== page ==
Giannis Antetokounmpo didn’t always look like a Greek god. Stephen Curry used to be even more baby-faced than he is now. James Harden’s beard wasn’t always so magnificent.
On the week of the 2020 Draft, we take a look back at today’s NBA superstars when they were first-year novices, long before they solidified their respective places among the all-time greats.
(Note: Players listed in order of their Draft class.)
Dubbed ‘The Chosen One” on a Sports Illustrated cover while still in high school, James has somehow managed to exceed all expectations in his 17 years in the league since being drafted No. 1 overall in 2003. His tomahawk dunks, chase-down blocks and no-look assists are as potent as ever, though all now come from slightly bulked-up frame compared to his rookie season.
He wasn’t drafted by the first team that needed a point guard, nor was he the first point guard drafted in 2005. Yet it was Paul who earned Kia Rookie of the Year honors, after which followed 10 All-Star appearances, four assist crowns, six steals crowns and an All-Star MVP award in 2013. Now entering his 16th season (and first in Phoenix), it’s easy to forget that Paul was once a bouncy young point guard capable of printing the occasional dunk poster on an unprepared defender.
The long-limbed Longhorn seemed skin-and-bones coming out of Texas in 2007, but Durant has since added just enough muscle to thrive without compromising the otherwordly talents that make him unique. From his early days with Oklahoma City through his championship years with the Warriors and into his next chapter in Brooklyn, Durant has remained as advertised: a nearly unstoppable scorer from anywhere on the floor.
It’s hard to decide what’s grown more since his early NBA years: Harden’s beard or his role. From former Kia Sixth Man of the Year to Kia MVP, Harden has transformed into an offense unto himself. Before all that, however, he was the No. 3 pick in the 2009 draft and an off-ball luxury for a young contender in Oklahoma City. It’s hard to believe that the league’s reigning three-time scoring champ averaged 9.9 points per game as a rookie.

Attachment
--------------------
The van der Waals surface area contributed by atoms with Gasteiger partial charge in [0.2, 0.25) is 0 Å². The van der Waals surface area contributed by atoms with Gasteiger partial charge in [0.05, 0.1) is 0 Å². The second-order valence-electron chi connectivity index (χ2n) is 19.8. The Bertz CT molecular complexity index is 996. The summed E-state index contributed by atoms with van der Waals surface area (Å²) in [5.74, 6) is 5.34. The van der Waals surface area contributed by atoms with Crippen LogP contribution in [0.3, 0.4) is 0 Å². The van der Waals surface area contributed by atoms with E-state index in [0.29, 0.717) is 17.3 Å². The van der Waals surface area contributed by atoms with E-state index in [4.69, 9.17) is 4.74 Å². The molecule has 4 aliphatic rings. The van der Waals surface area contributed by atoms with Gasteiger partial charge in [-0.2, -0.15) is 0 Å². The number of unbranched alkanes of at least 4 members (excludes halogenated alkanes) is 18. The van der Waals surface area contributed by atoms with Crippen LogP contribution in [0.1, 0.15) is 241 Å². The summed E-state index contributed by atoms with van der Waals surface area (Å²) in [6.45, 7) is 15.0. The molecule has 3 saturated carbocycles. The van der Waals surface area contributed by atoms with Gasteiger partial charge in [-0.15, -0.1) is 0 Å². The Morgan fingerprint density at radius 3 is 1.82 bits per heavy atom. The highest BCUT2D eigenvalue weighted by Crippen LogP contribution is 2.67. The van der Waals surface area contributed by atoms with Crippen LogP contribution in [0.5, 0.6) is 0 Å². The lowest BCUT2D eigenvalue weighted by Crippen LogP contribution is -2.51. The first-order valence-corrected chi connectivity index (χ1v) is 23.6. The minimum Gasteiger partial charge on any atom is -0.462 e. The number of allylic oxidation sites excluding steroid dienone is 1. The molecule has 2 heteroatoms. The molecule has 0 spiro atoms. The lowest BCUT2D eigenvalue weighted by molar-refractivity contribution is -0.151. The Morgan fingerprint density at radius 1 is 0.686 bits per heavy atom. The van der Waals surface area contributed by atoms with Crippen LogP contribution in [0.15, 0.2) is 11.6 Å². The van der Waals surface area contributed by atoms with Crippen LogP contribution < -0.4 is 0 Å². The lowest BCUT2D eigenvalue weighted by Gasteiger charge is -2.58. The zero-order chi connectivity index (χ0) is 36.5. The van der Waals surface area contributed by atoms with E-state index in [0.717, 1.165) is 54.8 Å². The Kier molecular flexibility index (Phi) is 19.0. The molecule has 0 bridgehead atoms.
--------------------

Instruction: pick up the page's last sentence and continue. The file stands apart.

In college, Curry was often double and sometimes even triple-teamed due to his lethal jump shot. Now, Curry is… well, often double and sometimes even triple-teamed due to his lethal jump shot. But doing the same thing at the NBA level required Curry to add muscle to a body that needed it after being drafted No. 7 overall in 2009. The two-time Kia MVP and three-time NBA champion is now a household name, but even he needed several years to become the superstar he is now.
Like Antetokounmpo, Leonard lasted all the way to 15th in his Draft class (back in 2011). Unlike Antetokounmpo, he was traded on Draft day. That was the first of many things Leonard has taken in stride since, as he has stoically added two championship rings, two Finals MVPs, and a pair of Kia Defensive Player of the Year awards to his resume. Not bad for a guy whose career began averaging less than 25 minutes and 8 points per game.
The Unibrow’s potential was obvious as the No. 1 pick in 2012. Since then, his game and frame have grown by leaps and bounds. Now a crowned NBA champion and the other half of a one-two Laker punch featuring LeBron, Davis has cemented his place as one of the dominant two-way big men in the league’s history.
Heading into the 2012-13 season, the most career NBA minutes logged by a Weber State University product was the 2,033 by 2000s journeyman Eddie Gill. Then Portland drafted Damian Lillard sixth overall in 2012, setting the stage for a former Big Sky Player of the Year to become one of the best guards of the decade. Lillard has become synonymous with the Blazers while making five All-Star teams, five All-NBA teams and the conference finals in 2019.
The 2013 draft wasn’t predictable in the moment, but no one could have foreseen the 15th overall pick becoming one of the most physically gifted athletes in NBA history. Antetokounmpo was a scrawny prospect that survived and thrived despite a trying upbringing in Athens. Now, “The Greek Freak” is the face of a Bucks franchise harboring its best championship hopes since the early 1970s.
It’s been just six years since Jokic was drafted 41st overall in 2014, but the change since then has been nothing short of dramatic. The Serbian superstar has gone from all but unknown to a staple among the league’s brightest superstars. Now a two-time All-NBA center and arguably the best passing big man in NBA history, Jokic is proof that nothing is out of reach no matter where you start.
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